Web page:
Fractured, hidden lives in Neel Mukherjee's new novel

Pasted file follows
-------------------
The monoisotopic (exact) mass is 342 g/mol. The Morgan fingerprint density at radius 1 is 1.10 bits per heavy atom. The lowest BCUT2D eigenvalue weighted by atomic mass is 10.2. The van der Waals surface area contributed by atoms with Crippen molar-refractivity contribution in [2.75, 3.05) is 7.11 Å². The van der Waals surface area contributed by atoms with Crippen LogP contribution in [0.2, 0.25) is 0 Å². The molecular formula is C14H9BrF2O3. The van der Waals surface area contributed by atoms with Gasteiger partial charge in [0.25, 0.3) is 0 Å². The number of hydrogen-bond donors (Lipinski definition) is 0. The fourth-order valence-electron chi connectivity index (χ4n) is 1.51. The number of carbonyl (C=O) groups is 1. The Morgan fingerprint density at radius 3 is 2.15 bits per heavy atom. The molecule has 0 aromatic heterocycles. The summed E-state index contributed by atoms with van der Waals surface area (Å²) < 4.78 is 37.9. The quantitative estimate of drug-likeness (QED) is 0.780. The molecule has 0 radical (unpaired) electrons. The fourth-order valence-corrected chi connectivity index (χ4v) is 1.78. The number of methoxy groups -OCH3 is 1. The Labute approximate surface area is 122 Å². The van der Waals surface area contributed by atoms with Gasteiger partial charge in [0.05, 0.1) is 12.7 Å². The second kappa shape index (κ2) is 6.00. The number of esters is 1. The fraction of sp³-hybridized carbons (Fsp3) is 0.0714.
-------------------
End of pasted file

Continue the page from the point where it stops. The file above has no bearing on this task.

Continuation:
A Naxalite rebel motif weaves Mukherjee’s seemingly fragmented lives A State of Freedom grows more urgent compelling as it proceeds. In his third novel, Neel Mukherjee conflates the of his previous books, A Life Apart the Man Booker-shortlisted Lives of Others : the figure of the Indian expatriate, educated in Europe, finds himself a “tourist in his own country”; the ongoing revolutionary Maoist-Naxalite insurgency, which started in West Bengal and has been in conflict with the Indian government since the late 1960s; and attempts by marginalised individuals to achieve self-determination despite the iniquities of a vast, raucously messy society. It is this last element that has the greatest impact in a work of exacting, tactically brilliant, interlinked narratives. Mukherjee, born in Calcutta in 1970, homes in on the restless, the disinherited, the socially trapped, insisting that a life of dignity should be within their grasp, no matter how desperate the circumstances. Simultaneously, he subverts the expectations of these protagonists often, in making last-ditch efforts to achieve autonomy, discover ultimately that what they desire proves confining. Mercilessly observant, he does not spare the reader but leavens scenes of savagery, squalor and despair […]

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